Robert Mondavi Napa Valley Fume Blanc 2011 and Robert Mondavi Private Selection Chardonnay 2012 illustrated very clearly differences in texture.

The former is, of course, made from Sauvignon Blanc. When I first met Robert Mondavi (18 June 1913 – 18 May 2008) in his iconic Oakville Winery more than 30 years ago, he informed that the name for the wine was inspired by Pouilly-Fume in the Loire Valley. American consumers, Mondavi said, loved the French association in the name.

Robert Mondavi Napa Valley Fume Blanc 2011 is spring onion spicy (both the white and green parts), grassy and ripe yellow citrusy. The vinosity is rimmed by freshness. The influence of oak is very well tempered. Overall, even though the wine has a hint of sweetness on the finish, the texture is crisp-ish.

The Private Selection Chardonnay 2012 is quite different. A shade – but barely – straw deeper in colour, the aroma of vanilla gives way to a creamy, lush, viscous mouth-feel. It was rounder and a dab oily. Again, it has a hint of sweetness on the finish.

Translation to texture?

If the Fume Blanc is linen, then the Chardonnay is velvet.

The night of the dinner in Singapore last month, the audience was very responsive (actually they were gracious) to my weak jokes. Their generosity and kindness inspired me. Accordingly, I went beyond simply referring to texture to describe the two wines. I gave them a physical edge.

The Fume Blanc, I ventured, is like French kisses on the cheeks. Touch and go.

The Private Selection Chardonnay is a big, frontal, extended, slobbering wet kiss. As I haven’t had one of those for a very long time, I held on to the Chardonnay as long as I could.

High acidity in wine triggers off all sorts of taste from a food. On the other hand, when a wine is soft and round, that texture tends to wrap round the food and to seal its inherent flavours.

Here are some food matches with Sauvignon Blanc and Chardonnay.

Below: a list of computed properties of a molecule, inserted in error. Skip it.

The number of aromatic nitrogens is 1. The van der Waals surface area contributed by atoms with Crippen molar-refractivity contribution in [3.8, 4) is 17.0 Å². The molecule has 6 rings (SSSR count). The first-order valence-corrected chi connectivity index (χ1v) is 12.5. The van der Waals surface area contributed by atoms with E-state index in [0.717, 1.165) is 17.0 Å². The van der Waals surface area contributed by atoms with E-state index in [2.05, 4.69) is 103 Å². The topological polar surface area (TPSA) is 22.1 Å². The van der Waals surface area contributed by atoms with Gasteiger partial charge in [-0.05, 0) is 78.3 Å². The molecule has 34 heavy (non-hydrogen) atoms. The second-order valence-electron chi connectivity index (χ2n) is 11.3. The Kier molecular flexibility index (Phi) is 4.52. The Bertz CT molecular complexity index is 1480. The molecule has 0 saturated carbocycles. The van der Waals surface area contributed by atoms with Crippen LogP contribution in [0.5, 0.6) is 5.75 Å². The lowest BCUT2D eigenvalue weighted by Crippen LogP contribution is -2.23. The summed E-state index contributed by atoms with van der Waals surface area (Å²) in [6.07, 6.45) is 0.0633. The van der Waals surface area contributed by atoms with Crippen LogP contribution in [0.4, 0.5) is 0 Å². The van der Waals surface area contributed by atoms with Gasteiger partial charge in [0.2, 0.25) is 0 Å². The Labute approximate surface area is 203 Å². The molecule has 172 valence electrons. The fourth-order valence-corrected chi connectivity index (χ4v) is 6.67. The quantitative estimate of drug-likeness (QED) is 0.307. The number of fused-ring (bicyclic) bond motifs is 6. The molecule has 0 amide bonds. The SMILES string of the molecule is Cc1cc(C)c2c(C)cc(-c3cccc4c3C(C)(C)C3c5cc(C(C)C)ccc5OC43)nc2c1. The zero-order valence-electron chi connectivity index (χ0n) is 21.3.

Sancerre, Pouilly-Fume, Austrian and New Zealand Sauvignon Blanc & Blanc de Blanc Champagne and Chablis

Chaozhou Lu Shui Goose Liver
Vegetarian Goose
Deep-Fried Spring Roll
Deep-Fried Bean Curd Roll
Deep-Fried Frog's Legs
Hairy Crab
Fried dumplings such as Guo Tie
Shandong Deep-Fried Minced Pork Balls
Japanese Tempura
Korean Seafood Pancake

White Burgundy, New Zealand, Australia, California, Chilean and Argentinian Chardonnay

Dumplings such as Shui Jiao and Xiao Long Bao
Siew Mai dim sum
Steamed Fish, Crab and Lobster
Chaozhou Mustard Green with Fish Maw
Chaozhou Eight Treasure Vegetables
Fujian Gui Hua Crab Meat
Fujian Oyster Omelette
Huaiyang Zhugansi
Huaiyang Hairy Crab Meat Stir-Fried with Celery
Kejia Salt Baked Chicken
Shandong Stir-Fried Cod with Rice Wine
Shanghai Salt Water Shrimps
Shanghai Stir-Fried Nian Gao
Sichuan Four Seasons Beans

Columnist Introduction

A lawyer by training, CH’NG Poh Tiong also holds a Postgraduate Certificate with Distinction in Chinese Art from the School of Oriental & African Studies, University of London. He is an Honorary Ambassador of TEFAF – The European Fine Art Fair – Maastricht. CH'NG works principally as a wine journalist and is publisher of The Wine Review, the oldest wine publication in Southeast Asia, Hong Kong and China since 1991.